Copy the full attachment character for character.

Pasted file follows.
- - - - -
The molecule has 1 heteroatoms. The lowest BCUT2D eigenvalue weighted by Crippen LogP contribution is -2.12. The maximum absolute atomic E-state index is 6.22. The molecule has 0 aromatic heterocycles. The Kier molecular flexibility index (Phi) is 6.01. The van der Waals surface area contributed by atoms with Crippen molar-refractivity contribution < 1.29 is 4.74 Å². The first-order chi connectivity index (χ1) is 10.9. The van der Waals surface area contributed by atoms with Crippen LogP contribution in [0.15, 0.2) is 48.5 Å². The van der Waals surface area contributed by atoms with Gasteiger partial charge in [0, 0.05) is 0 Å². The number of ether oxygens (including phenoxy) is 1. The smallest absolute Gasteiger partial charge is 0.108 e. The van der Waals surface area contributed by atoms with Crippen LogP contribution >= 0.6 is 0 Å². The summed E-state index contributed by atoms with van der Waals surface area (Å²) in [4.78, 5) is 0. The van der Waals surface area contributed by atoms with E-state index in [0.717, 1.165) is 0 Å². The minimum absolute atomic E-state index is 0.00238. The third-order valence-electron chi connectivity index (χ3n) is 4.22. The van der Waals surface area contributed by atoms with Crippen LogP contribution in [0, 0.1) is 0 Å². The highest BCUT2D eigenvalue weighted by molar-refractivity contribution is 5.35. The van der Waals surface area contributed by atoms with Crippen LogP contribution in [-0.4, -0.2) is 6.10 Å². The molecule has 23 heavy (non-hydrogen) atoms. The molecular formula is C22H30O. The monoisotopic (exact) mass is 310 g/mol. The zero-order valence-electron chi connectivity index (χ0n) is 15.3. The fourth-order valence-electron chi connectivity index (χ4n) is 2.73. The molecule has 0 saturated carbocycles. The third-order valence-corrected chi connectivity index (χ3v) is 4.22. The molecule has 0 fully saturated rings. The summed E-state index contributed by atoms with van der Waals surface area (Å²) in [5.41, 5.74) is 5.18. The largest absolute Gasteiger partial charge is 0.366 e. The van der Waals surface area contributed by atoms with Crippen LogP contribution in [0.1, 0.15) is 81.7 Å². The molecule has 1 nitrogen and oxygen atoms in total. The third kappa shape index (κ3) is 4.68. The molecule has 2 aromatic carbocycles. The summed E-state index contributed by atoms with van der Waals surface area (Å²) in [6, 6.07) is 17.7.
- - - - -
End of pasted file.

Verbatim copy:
The molecule has 1 heteroatoms. The lowest BCUT2D eigenvalue weighted by Crippen LogP contribution is -2.12. The maximum absolute atomic E-state index is 6.22. The molecule has 0 aromatic heterocycles. The Kier molecular flexibility index (Phi) is 6.01. The van der Waals surface area contributed by atoms with Crippen molar-refractivity contribution < 1.29 is 4.74 Å². The first-order chi connectivity index (χ1) is 10.9. The van der Waals surface area contributed by atoms with Crippen LogP contribution in [0.15, 0.2) is 48.5 Å². The van der Waals surface area contributed by atoms with Gasteiger partial charge in [0, 0.05) is 0 Å². The number of ether oxygens (including phenoxy) is 1. The smallest absolute Gasteiger partial charge is 0.108 e. The van der Waals surface area contributed by atoms with Crippen LogP contribution >= 0.6 is 0 Å². The summed E-state index contributed by atoms with van der Waals surface area (Å²) in [4.78, 5) is 0. The van der Waals surface area contributed by atoms with E-state index in [0.717, 1.165) is 0 Å². The minimum absolute atomic E-state index is 0.00238. The third-order valence-electron chi connectivity index (χ3n) is 4.22. The van der Waals surface area contributed by atoms with Crippen LogP contribution in [0, 0.1) is 0 Å². The highest BCUT2D eigenvalue weighted by molar-refractivity contribution is 5.35. The van der Waals surface area contributed by atoms with Crippen LogP contribution in [-0.4, -0.2) is 6.10 Å². The molecule has 23 heavy (non-hydrogen) atoms. The molecular formula is C22H30O. The monoisotopic (exact) mass is 310 g/mol. The zero-order valence-electron chi connectivity index (χ0n) is 15.3. The fourth-order valence-electron chi connectivity index (χ4n) is 2.73. The molecule has 0 saturated carbocycles. The third-order valence-corrected chi connectivity index (χ3v) is 4.22. The molecule has 0 fully saturated rings. The summed E-state index contributed by atoms with van der Waals surface area (Å²) in [5.41, 5.74) is 5.18. The largest absolute Gasteiger partial charge is 0.366 e. The van der Waals surface area contributed by atoms with Crippen LogP contribution in [0.1, 0.15) is 81.7 Å². The molecule has 1 nitrogen and oxygen atoms in total. The third kappa shape index (κ3) is 4.68. The molecule has 2 aromatic carbocycles. The summed E-state index contributed by atoms with van der Waals surface area (Å²) in [6, 6.07) is 17.7.